Communication skills key to Iorio’s options

The curly hair, the tiny glasses, the disarming smile, the unflappable manner are readily apparent. Less so, the unwavering ideals, the sense of history. And that ubiquitous presence — from CNN to Kathy Fountain to Local Access TV to high school assemblies to Rotary Club luncheons. Sound like any supervisor of elections you’ve seen lately?

Since last November, no local public official has had more statewide and national exposure than Pam Iorio, Hillsborough County’s supervisor of elections.

You may have seen her holding court in Tallahassee, testifying before a House Committee in Washington or waxing informed and articulate on “Larry King Live.” Out-of-town reporters had her on their notable- and-quotable short lists.

For the record, she doesn’t miss it — not that those days are totally behind her.

“I thought the national media were very much like the local media, trying to get at the facts and telling the story,” recalled Iorio. “I thought they did a good job; the print media in particular. But, no, I don’t have satellite-dish withdrawal.”

What she has are superb communication skills equally applicable across a range of constituencies and media, pointed out John Belohlavek, author, political consultant and chairman of the history department at the University of South Florida. Skills, say some, that would well equip her for a run at the Mayor’s office in 2003. More on that later.

“Pam can speak to people anywhere,” noted Belohlavek. “She can translate the language of bureaucracy to the people in the community and beyond about decisions that will impact them. But she doesn’t come across as glib or slick. She’s a wonderful interpreter of what can be confusing rules and regs.”

Indeed. During and after Chadfest 2000 and amid all the FloriDUH references and Katherine Harris parodies, Iorio seemed like a central casting godsend to the Vote-a-Matic state. She came across as pro-solution and non-partisan, a rare political parlay.

Now the three-term supervisor of elections is in the vanguard of voting reform: in Hillsborough, in Florida, in the U.S. Within the next 60 days she’ll be popping up all over the county — from Sun City Center to College Hill — to get voter input on post-punch card technology, both optical scanners and touch screen.

“I’ll take the technology to the public and let them test it out,” said Iorio.

This is possible, of course, in the aftermath of Florida’s recently revamped election system.

“I was pleasantly surprised with the final product of the Legislature,” assessed Iorio. “They listened to the input of the supervisors.” Especially, it appeared, to the president of the Florida State Association of Supervisors of Elections: Iorio.

And what they heard, loudest of all, was the need for modern, precinct-based technology. The resultant law includes $24 million to help counties buy optical scanners. Hillsborough’s cut is $1.2 million toward the cost of $3 million for the county’s 319 precincts. Should the county opt for a touch-screen system, the cost would be at least four times more than the scanners, unless Hillsborough joins other counties for a joint purchase. The situation, emphasized Iorio, is “still fluid.”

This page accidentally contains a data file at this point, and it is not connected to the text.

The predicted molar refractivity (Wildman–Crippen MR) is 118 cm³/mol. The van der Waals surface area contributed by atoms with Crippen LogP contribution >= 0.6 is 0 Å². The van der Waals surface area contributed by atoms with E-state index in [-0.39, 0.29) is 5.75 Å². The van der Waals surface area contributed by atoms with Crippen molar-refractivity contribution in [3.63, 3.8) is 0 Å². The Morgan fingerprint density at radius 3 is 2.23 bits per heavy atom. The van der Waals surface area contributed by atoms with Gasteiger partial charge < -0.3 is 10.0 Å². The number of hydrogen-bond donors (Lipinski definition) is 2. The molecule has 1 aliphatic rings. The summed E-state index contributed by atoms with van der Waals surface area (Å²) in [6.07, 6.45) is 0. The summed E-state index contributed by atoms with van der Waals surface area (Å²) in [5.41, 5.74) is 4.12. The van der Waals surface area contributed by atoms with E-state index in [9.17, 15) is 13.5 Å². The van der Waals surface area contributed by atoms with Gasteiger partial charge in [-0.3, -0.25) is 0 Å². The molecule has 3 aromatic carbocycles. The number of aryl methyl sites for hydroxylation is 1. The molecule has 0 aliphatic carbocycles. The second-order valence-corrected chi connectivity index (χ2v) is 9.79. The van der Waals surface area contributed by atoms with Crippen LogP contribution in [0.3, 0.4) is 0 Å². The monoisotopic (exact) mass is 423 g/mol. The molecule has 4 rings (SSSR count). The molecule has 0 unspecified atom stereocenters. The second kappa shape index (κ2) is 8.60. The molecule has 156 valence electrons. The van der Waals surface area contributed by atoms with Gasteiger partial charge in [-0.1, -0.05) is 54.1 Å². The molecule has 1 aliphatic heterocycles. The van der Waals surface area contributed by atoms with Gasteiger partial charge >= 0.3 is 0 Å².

Vendors “coming out of the woodwork” underscore the need for purchasing prudence, she stressed. Ultimately, however, Iorio will make proposals on both systems to the Board of County Commissioners, who will foot the equipment bill.

What is not up for debate, according to Iorio, is Florida’s national reputation, however battered by the election debacle where 537 votes — out of 6 million cast — decided the presidency.

“The election of ’02 will get rid of that image,” predicted Iorio. “But keep in mind that what we had here was an extraordinary margin of victory. Some states probably had better written election laws than Florida — for example the automatic restoration of voting rights to ex-felons.

“But most states have a hodgepodge of technologies,” she noted. “If this had happened in California or New York, they would be unearthing all kinds of irregularities. As for Florida’s reputation, it only takes one election cycle. I think we will be a national model.”

She also thinks Florida, now a bona fide, two-party state with 27 electoral votes, will be a permanent, quadrennial battleground.

“Brace yourself in 2004 for an even bigger barrage of political commercials,” warned Iorio. “Florida is a microcosm of the country. As Florida goes, so goes the election.”

But what of that other election? Is a run for City Hall in the offing, as the media has routinely speculated? After all, a cursory glance at her public-service resume reminds you she’s more than the sum of her communications parts. It includes two terms on the County Board of Commissioners and chairmanships ranging from the Metropolitan Planning Organization, Hartline and Tampa Bay Commuter Rail Authority to the Hillsborough River Board and Tourist Development Council. She sits on boards the way the rest of us sit down for dinner.

The 41 year old is even scheduled to receive her Master’s Degree in American History from USF in December. She also hopes to turn her thesis, a look at election 2000 from the point of view of election supervisors, into a book.

You betcha she’s “seriously looking at it.”

The time to make that announcement, said Iorio, is January. Too early, too presumptuous and too busy right now.

“This is a wonderful and dynamic city,” she gushed in vintage candidate-speak. “It’s of a scale that’s livable. The economic base is sound. It would be a great honor and challenge to be part of charting its future. There is so much potential in the community. There is no other place I’d want to live.

“I have, however, a full agenda for now.”

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